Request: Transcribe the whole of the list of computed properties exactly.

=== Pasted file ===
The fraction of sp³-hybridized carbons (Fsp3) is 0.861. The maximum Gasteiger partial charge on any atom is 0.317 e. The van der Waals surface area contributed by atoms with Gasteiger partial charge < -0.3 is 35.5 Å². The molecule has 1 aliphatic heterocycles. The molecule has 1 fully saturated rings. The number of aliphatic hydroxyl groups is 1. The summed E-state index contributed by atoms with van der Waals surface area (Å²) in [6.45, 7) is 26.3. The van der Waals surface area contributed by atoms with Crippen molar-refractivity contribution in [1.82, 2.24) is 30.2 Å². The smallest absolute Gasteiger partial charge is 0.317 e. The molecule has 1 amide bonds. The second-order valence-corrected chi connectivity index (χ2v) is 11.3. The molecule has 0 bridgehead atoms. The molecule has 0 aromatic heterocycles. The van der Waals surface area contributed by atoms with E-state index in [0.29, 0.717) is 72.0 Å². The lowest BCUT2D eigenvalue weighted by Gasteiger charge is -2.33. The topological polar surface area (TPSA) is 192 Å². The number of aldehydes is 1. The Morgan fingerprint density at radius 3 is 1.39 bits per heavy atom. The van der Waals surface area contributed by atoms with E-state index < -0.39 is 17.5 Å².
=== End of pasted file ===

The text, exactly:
The fraction of sp³-hybridized carbons (Fsp3) is 0.861. The maximum Gasteiger partial charge on any atom is 0.317 e. The van der Waals surface area contributed by atoms with Gasteiger partial charge < -0.3 is 35.5 Å². The molecule has 1 aliphatic heterocycles. The molecule has 1 fully saturated rings. The number of aliphatic hydroxyl groups is 1. The summed E-state index contributed by atoms with van der Waals surface area (Å²) in [6.45, 7) is 26.3. The van der Waals surface area contributed by atoms with Crippen molar-refractivity contribution in [1.82, 2.24) is 30.2 Å². The smallest absolute Gasteiger partial charge is 0.317 e. The molecule has 1 amide bonds. The second-order valence-corrected chi connectivity index (χ2v) is 11.3. The molecule has 0 bridgehead atoms. The molecule has 0 aromatic heterocycles. The van der Waals surface area contributed by atoms with E-state index in [0.29, 0.717) is 72.0 Å². The lowest BCUT2D eigenvalue weighted by Gasteiger charge is -2.33. The topological polar surface area (TPSA) is 192 Å². The number of aldehydes is 1. The Morgan fingerprint density at radius 3 is 1.39 bits per heavy atom. The van der Waals surface area contributed by atoms with E-state index < -0.39 is 17.5 Å².